By that I mean to say, Bush saying he had a long conversation with god before deciding to invade iraq (come on).  I also mean the fact that federal funding for sex education in school is ONLY for those classes that teach abstinence only.  I also mean the fact that he wont fund embryonic stem cell research, when even a lot of his own people are for it, on religious grounds.  The hiring/firing of U.S. attorneys based on their religious guidings on issues such as aborition and gay marriage.

     

    Its not about having an opinion on these matters, its thats he uses the power of his office regarding these matters.  I think tolerance and respect comes when both sides have the respect to acknowledge the others position, without using the power of government to pander to your own or to make a statement.  The federal government was never designed for that buisness.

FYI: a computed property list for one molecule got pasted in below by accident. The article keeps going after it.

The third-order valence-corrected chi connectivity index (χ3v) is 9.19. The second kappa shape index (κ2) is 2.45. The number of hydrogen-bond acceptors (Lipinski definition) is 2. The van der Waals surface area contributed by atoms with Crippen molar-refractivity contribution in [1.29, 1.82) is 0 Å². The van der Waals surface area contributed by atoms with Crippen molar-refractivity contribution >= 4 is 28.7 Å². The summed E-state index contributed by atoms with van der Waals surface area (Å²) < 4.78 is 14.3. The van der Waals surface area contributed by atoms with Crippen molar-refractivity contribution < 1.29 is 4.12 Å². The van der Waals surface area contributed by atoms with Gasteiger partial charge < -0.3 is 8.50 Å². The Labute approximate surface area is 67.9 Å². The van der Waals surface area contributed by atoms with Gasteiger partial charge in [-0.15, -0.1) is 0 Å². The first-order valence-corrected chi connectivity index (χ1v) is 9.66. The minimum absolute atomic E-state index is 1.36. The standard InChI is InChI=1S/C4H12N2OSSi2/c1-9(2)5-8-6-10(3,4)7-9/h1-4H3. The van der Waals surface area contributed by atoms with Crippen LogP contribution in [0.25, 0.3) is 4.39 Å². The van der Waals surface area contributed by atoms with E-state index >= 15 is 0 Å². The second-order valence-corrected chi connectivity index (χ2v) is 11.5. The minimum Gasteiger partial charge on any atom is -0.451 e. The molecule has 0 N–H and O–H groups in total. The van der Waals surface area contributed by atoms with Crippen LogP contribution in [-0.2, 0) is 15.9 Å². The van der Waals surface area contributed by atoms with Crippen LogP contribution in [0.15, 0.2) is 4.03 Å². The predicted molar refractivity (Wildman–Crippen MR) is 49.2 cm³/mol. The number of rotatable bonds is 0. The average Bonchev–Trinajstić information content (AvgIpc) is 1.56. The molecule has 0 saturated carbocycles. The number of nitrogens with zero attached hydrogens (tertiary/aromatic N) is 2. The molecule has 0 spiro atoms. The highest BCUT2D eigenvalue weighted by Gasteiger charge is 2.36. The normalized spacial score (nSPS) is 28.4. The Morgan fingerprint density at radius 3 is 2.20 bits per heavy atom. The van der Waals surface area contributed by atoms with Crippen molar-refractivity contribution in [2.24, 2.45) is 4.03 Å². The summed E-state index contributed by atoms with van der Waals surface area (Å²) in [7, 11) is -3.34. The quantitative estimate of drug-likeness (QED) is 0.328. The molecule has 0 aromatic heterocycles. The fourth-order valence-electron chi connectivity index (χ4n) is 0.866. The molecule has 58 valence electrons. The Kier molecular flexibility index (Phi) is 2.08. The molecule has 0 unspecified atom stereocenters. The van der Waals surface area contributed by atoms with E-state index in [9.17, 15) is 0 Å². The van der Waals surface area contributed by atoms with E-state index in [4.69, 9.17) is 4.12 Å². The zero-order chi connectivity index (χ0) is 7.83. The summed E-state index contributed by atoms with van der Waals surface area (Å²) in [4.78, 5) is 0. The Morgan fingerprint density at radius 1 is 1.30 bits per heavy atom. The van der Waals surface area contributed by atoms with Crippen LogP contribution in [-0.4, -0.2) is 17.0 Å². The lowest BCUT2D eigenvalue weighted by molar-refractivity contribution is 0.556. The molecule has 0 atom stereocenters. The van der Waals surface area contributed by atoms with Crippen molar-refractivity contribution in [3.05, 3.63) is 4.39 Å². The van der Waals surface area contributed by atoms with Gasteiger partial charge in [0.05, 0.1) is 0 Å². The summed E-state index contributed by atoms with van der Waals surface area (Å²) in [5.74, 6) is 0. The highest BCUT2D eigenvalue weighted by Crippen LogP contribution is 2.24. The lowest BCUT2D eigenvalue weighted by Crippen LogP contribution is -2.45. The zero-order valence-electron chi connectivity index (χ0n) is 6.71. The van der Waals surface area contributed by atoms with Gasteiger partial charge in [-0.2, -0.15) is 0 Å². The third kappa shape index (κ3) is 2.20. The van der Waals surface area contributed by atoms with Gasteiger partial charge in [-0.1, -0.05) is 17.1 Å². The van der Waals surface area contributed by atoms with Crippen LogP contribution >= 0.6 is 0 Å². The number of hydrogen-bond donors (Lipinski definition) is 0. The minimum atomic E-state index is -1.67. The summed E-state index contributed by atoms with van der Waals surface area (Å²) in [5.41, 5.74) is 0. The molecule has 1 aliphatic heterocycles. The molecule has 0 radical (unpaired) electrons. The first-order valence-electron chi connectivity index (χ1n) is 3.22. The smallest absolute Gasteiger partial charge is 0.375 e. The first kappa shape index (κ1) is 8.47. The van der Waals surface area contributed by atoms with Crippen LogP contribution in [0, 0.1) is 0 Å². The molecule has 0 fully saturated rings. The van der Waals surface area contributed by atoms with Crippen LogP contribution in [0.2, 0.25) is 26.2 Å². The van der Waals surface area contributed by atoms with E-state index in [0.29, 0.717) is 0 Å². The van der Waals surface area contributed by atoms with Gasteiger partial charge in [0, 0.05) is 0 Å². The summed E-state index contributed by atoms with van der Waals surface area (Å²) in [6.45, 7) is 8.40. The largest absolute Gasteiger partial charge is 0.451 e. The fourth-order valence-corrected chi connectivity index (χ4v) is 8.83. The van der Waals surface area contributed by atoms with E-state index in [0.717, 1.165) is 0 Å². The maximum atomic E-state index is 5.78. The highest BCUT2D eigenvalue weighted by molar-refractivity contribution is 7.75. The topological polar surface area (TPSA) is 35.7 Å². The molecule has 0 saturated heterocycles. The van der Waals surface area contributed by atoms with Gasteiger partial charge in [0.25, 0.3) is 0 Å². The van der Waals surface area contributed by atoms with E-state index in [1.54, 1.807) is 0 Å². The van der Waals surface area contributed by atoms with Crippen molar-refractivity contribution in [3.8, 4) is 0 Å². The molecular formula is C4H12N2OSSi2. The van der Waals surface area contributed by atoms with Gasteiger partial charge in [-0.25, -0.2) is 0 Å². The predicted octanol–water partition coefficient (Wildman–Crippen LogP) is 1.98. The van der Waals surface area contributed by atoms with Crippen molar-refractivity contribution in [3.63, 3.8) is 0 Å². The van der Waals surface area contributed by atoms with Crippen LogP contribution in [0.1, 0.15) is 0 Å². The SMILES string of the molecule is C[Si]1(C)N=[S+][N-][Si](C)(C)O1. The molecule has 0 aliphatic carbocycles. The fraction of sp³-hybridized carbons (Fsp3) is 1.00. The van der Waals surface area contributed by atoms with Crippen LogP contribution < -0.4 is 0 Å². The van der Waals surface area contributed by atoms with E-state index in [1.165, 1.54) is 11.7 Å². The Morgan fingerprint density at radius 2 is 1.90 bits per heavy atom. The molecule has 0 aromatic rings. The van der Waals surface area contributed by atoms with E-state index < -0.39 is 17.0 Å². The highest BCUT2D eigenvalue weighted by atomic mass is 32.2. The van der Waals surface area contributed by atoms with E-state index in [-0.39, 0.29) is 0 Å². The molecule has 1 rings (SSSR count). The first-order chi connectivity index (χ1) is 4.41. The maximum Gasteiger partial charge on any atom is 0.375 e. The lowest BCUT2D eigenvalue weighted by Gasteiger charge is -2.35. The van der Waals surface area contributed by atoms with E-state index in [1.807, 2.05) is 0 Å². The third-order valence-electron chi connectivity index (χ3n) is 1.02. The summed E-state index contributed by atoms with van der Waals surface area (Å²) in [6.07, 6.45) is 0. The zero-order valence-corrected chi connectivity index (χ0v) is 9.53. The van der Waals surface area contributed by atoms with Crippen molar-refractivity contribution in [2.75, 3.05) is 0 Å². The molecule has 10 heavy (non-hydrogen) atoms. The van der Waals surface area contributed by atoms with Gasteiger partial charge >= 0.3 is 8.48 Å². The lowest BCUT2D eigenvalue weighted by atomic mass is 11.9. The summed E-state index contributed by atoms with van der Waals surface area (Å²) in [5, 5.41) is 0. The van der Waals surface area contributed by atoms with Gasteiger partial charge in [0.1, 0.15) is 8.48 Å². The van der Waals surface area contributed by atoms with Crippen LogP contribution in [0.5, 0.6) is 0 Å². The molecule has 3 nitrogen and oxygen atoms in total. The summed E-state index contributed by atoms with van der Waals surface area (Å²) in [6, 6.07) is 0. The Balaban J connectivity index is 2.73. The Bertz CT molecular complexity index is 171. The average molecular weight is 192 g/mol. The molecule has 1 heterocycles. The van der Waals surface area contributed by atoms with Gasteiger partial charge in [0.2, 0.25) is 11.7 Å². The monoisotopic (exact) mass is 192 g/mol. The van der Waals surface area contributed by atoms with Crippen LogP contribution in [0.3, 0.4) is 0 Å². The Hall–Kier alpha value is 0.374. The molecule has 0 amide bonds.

I know some might feel im dead wrong here, but thats just my opinion.

  • kuzi16kuzi16 Posts: 14,616 ✭✭✭✭
    a presidents religion is none of my buisness. he isnt running the country based on religion. he is using all means of thinking about a situation at his disposal.
    there are plenty of people that dont believe in god but dont want abortion and are homophobic.
  • j0z3rj0z3r Posts: 9,403
    You are half right kuzi. A president's religion is none of our business as long as said president keeps his religion separate from his presidential duties, which if we're talking about Bush Jr. is simply not the case.
  • His beliefs whether religious based or not are his decisions to make. Remember Reagan supposedly used horoscopes...but he did right by most. I think that someone that is strong in there faith is not waivering, yet they are still politicians. If I know their religion and faith then I know them better and may understand their decisions more, not that I may agree with all of them.
  • kuzi16kuzi16 Posts: 14,616 ✭✭✭✭
    j0z3r:
    You are half right kuzi. A president's religion is none of our business as long as said president keeps his religion separate from his presidential duties, which if we're talking about Bush Jr. is simply not the case.